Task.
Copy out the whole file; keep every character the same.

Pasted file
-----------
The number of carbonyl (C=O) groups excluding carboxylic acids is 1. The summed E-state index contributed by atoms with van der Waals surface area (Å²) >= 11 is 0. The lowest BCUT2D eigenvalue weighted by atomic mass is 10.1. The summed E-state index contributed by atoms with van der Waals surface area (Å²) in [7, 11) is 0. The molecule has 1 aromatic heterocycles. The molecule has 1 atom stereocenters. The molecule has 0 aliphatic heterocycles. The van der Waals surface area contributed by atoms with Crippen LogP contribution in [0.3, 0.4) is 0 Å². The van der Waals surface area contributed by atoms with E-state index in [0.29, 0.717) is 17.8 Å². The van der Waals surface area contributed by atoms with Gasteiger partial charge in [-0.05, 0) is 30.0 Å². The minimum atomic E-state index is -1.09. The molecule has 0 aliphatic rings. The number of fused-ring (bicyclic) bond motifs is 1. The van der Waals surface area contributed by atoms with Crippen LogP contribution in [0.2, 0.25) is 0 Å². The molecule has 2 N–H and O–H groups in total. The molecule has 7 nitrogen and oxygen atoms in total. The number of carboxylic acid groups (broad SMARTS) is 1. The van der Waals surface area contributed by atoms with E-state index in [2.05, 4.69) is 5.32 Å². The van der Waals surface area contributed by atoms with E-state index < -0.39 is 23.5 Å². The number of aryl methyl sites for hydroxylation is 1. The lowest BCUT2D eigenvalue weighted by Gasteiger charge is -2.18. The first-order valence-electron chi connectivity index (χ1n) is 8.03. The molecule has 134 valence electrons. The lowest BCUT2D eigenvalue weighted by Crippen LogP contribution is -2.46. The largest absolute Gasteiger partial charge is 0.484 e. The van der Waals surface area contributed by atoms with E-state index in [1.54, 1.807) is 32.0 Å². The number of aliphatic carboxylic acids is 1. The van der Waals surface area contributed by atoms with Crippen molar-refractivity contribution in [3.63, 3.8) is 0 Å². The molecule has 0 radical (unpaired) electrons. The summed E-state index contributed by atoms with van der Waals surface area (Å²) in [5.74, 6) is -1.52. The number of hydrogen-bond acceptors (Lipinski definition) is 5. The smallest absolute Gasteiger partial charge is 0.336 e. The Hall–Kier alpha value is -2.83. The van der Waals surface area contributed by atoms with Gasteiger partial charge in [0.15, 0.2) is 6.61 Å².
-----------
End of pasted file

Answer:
The number of carbonyl (C=O) groups excluding carboxylic acids is 1. The summed E-state index contributed by atoms with van der Waals surface area (Å²) >= 11 is 0. The lowest BCUT2D eigenvalue weighted by atomic mass is 10.1. The summed E-state index contributed by atoms with van der Waals surface area (Å²) in [7, 11) is 0. The molecule has 1 aromatic heterocycles. The molecule has 1 atom stereocenters. The molecule has 0 aliphatic heterocycles. The van der Waals surface area contributed by atoms with Crippen LogP contribution in [0.3, 0.4) is 0 Å². The van der Waals surface area contributed by atoms with E-state index in [0.29, 0.717) is 17.8 Å². The van der Waals surface area contributed by atoms with Gasteiger partial charge in [-0.05, 0) is 30.0 Å². The minimum atomic E-state index is -1.09. The molecule has 0 aliphatic rings. The number of fused-ring (bicyclic) bond motifs is 1. The van der Waals surface area contributed by atoms with Crippen LogP contribution in [0.2, 0.25) is 0 Å². The molecule has 2 N–H and O–H groups in total. The molecule has 7 nitrogen and oxygen atoms in total. The number of carboxylic acid groups (broad SMARTS) is 1. The van der Waals surface area contributed by atoms with E-state index in [2.05, 4.69) is 5.32 Å². The van der Waals surface area contributed by atoms with E-state index < -0.39 is 23.5 Å². The number of aryl methyl sites for hydroxylation is 1. The lowest BCUT2D eigenvalue weighted by Gasteiger charge is -2.18. The first-order valence-electron chi connectivity index (χ1n) is 8.03. The molecule has 134 valence electrons. The lowest BCUT2D eigenvalue weighted by Crippen LogP contribution is -2.46. The largest absolute Gasteiger partial charge is 0.484 e. The van der Waals surface area contributed by atoms with E-state index in [1.54, 1.807) is 32.0 Å². The number of aliphatic carboxylic acids is 1. The van der Waals surface area contributed by atoms with Crippen molar-refractivity contribution in [3.63, 3.8) is 0 Å². The molecule has 0 radical (unpaired) electrons. The summed E-state index contributed by atoms with van der Waals surface area (Å²) in [5.74, 6) is -1.52. The number of hydrogen-bond acceptors (Lipinski definition) is 5. The smallest absolute Gasteiger partial charge is 0.336 e. The Hall–Kier alpha value is -2.83. The van der Waals surface area contributed by atoms with Gasteiger partial charge in [0.15, 0.2) is 6.61 Å².